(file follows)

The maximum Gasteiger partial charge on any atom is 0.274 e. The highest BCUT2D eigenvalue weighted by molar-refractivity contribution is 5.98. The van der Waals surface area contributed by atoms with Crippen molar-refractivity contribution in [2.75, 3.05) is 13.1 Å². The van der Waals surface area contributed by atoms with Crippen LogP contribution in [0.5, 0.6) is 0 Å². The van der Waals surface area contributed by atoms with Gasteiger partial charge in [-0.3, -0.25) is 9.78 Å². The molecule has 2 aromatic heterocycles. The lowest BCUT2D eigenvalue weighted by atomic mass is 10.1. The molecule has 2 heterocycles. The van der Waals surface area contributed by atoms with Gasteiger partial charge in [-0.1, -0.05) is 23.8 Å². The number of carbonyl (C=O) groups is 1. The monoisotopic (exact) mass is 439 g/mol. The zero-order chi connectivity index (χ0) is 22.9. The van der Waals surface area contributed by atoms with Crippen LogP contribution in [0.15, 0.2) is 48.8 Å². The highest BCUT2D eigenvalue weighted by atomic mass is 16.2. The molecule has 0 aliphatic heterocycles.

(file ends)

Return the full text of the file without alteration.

The maximum Gasteiger partial charge on any atom is 0.274 e. The highest BCUT2D eigenvalue weighted by molar-refractivity contribution is 5.98. The van der Waals surface area contributed by atoms with Crippen molar-refractivity contribution in [2.75, 3.05) is 13.1 Å². The van der Waals surface area contributed by atoms with Crippen LogP contribution in [0.5, 0.6) is 0 Å². The van der Waals surface area contributed by atoms with Gasteiger partial charge in [-0.3, -0.25) is 9.78 Å². The molecule has 2 aromatic heterocycles. The lowest BCUT2D eigenvalue weighted by atomic mass is 10.1. The molecule has 2 heterocycles. The van der Waals surface area contributed by atoms with Gasteiger partial charge in [-0.1, -0.05) is 23.8 Å². The number of carbonyl (C=O) groups is 1. The monoisotopic (exact) mass is 439 g/mol. The zero-order chi connectivity index (χ0) is 22.9. The van der Waals surface area contributed by atoms with Crippen LogP contribution in [0.15, 0.2) is 48.8 Å². The highest BCUT2D eigenvalue weighted by atomic mass is 16.2. The molecule has 0 aliphatic heterocycles.